Lakers coach Byron Scott had what he called a “state of the union meeting” recently with general manager Mitch Kupchak, but declined to go into detail on what came out of those discussions.
“We just had a meeting about the team in general,” Scott said. “We talked about doing that every 15-20 games.”
The Lakers (3-11) have plenty to talk about entering their game tonight against the Memphis Grizzlies (12-2) at Staples Center. They are off to their worst start in franchise history. They already have season-ending injuries to veteran guard Steve Nash (back), rookie forward Julius Randle (right leg) and veteran swingman Xavier Henry (left Achilles). Lakers forward Ryan Kelly also will not return for at least five more weeks because of a torn hamstring.
Meanwhile, the Lakers remain allowed last of 30 NBA teams in total points allowed (111.6), 29th in defensive field goal percentage (48.7) and 29th in fast-break points allowed (16.1). Those numbers mostly fare worse than last season’s output, when the Lakers finished 29th in points allowed (109.2), 24th in defensive field goal percentage (46.8) and 30th in fast-break points allowed (16.7). Though Kobe Bryant leads the league with 26.7 points per game, he has shot a career-low 38.1 percent in an offense that has lacked consistency elsewhere.
It currently remains unclear to what degree Scott and Kupchak addressed those topics. Kupchak also was seen talking with Bryant at the end of the Lakers’ morning shootaround on Wednesday. But there is one other subject on the horizon.
How do the Lakers fill an injury-depleted roster that currently features only 11 active players?
“It’s enough depth to get us through games,” Scott said. “But our last couple of days our biggest problem has been having 10 guys that we can practice so we can get some work done that we need to do on both ends of the court. From that aspect, it might be a little bit more feasible for us to add a guy. Mitch and I will talk about it.”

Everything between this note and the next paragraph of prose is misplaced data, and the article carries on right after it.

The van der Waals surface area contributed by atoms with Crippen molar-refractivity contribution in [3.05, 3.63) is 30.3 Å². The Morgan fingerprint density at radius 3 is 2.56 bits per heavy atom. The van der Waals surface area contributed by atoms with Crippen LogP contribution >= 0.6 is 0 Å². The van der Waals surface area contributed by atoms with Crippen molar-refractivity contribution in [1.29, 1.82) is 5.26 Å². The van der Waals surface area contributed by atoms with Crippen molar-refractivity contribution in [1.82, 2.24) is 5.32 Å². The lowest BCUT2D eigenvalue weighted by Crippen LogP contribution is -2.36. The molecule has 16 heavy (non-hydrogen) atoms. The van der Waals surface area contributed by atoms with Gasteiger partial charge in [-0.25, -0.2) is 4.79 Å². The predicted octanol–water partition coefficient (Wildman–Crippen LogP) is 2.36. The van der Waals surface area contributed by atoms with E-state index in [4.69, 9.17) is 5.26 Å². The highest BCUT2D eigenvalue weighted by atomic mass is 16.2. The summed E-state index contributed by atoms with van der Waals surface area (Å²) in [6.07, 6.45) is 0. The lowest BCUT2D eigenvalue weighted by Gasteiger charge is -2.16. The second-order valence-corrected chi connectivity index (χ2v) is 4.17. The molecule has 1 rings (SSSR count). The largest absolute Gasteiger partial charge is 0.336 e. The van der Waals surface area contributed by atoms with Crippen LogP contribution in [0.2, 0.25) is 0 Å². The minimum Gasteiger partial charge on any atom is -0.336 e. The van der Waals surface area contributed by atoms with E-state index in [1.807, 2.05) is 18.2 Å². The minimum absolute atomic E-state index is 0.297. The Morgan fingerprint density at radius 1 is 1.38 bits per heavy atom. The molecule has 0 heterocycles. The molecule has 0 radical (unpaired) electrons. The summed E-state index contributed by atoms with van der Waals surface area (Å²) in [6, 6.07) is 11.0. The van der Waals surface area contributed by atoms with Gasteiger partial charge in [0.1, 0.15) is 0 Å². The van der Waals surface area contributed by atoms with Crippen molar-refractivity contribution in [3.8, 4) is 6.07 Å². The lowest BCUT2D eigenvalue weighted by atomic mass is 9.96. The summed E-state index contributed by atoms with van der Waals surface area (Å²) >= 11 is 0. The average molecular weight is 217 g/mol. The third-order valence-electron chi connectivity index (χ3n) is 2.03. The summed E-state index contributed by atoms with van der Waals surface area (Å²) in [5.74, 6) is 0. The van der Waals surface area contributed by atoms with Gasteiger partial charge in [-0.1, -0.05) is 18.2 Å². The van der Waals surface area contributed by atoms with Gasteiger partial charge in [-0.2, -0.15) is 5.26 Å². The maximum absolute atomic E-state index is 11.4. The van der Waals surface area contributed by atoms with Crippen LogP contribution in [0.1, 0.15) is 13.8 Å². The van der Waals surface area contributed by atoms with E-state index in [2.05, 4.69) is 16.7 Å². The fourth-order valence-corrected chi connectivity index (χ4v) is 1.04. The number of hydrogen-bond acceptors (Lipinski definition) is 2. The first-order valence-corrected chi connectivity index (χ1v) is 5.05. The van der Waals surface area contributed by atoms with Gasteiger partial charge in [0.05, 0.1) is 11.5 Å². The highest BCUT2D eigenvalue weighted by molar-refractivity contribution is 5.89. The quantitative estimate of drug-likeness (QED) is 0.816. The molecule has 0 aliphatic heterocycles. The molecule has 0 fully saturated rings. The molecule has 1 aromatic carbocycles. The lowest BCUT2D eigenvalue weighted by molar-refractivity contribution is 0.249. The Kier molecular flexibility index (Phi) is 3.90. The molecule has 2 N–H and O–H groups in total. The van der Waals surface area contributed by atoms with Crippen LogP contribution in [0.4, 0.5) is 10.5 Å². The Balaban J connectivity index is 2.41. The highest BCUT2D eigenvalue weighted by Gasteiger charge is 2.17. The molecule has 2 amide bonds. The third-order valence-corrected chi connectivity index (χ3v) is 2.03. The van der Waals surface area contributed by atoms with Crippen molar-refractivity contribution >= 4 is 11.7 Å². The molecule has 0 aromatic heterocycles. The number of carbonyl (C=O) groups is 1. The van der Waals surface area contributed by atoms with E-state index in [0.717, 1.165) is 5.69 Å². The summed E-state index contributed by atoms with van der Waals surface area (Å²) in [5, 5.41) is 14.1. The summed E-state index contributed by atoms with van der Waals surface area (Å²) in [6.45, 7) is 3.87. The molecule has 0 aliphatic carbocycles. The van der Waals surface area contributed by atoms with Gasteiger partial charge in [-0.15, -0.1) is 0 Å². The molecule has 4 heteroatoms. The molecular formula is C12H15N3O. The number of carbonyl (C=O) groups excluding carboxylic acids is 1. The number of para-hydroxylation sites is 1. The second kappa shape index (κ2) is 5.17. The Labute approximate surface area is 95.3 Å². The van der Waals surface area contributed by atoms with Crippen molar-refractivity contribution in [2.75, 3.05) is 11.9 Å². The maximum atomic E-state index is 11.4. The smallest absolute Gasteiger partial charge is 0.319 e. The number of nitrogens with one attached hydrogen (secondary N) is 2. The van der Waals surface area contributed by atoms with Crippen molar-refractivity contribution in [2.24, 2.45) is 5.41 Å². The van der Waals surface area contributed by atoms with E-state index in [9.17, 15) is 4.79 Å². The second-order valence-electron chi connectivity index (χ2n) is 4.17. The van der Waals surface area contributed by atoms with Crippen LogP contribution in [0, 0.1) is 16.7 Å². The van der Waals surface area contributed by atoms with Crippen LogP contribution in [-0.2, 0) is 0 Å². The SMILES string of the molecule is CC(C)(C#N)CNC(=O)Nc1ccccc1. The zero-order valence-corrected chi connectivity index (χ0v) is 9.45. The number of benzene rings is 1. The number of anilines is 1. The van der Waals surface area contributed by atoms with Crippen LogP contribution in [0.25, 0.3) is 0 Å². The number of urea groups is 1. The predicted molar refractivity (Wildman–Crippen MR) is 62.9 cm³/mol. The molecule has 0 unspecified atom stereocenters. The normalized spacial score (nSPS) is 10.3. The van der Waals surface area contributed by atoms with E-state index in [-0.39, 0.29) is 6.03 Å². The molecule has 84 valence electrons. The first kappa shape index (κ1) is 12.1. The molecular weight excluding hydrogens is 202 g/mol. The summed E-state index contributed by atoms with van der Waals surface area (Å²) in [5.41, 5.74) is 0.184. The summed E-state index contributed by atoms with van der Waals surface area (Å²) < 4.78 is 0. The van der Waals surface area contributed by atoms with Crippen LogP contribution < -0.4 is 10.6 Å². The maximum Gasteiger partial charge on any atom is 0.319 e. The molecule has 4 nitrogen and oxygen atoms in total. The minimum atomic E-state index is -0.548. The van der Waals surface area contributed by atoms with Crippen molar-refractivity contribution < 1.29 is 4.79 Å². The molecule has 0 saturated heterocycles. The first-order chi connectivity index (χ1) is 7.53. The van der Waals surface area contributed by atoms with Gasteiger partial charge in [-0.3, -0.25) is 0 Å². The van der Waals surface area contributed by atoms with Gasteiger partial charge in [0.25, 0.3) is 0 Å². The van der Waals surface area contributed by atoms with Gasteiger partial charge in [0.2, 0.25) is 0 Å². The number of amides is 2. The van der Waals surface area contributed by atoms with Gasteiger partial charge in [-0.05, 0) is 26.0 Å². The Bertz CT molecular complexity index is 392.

The NBA has granted disabled player exceptions for Nash (worth $4.85 million) and Randle ($1.5 million), which would allow the Lakers to use either to acquire a player through free agency, wire claim or trade. The Lakers could also apply for the disabled player exception for Henry, though it will only be worth around $550,000. None of the exceptions can be combined.
Meanwhile, the Lakers are eligible to apply for the NBA’s hardship exception once Henry misses three more games. That tool grants teams the right to have 16 players on a roster when they field more than four players out with injuries. The Lakers could use that to add a player, though they would have to waive a player once Kelly returns to ensure a league-maximum 15-man roster. If the Lakers sign someone before the hardship exception kicks in, they would have to waive a player. Only guards Ronnie Price and Wayne Ellington have non-guaranteed contracts.
“You just try to find a guy who can best fit that situation and fill the biggest needs you might have,” Scott said. “That’s something Mitch and I will sit down and talk about with where do we need help the most. When you get a guy this late, whether it’s a 10-day contract or the rest of the season, you don’t look at this guy and say he’ll play a lot of minutes. First, he has to get acclimated to what we’re doing on both ends of the floor. Those minutes are something you play by ear. If he stays another 10 days, its’ the same thing. It’s more of an insurance than anything else.”
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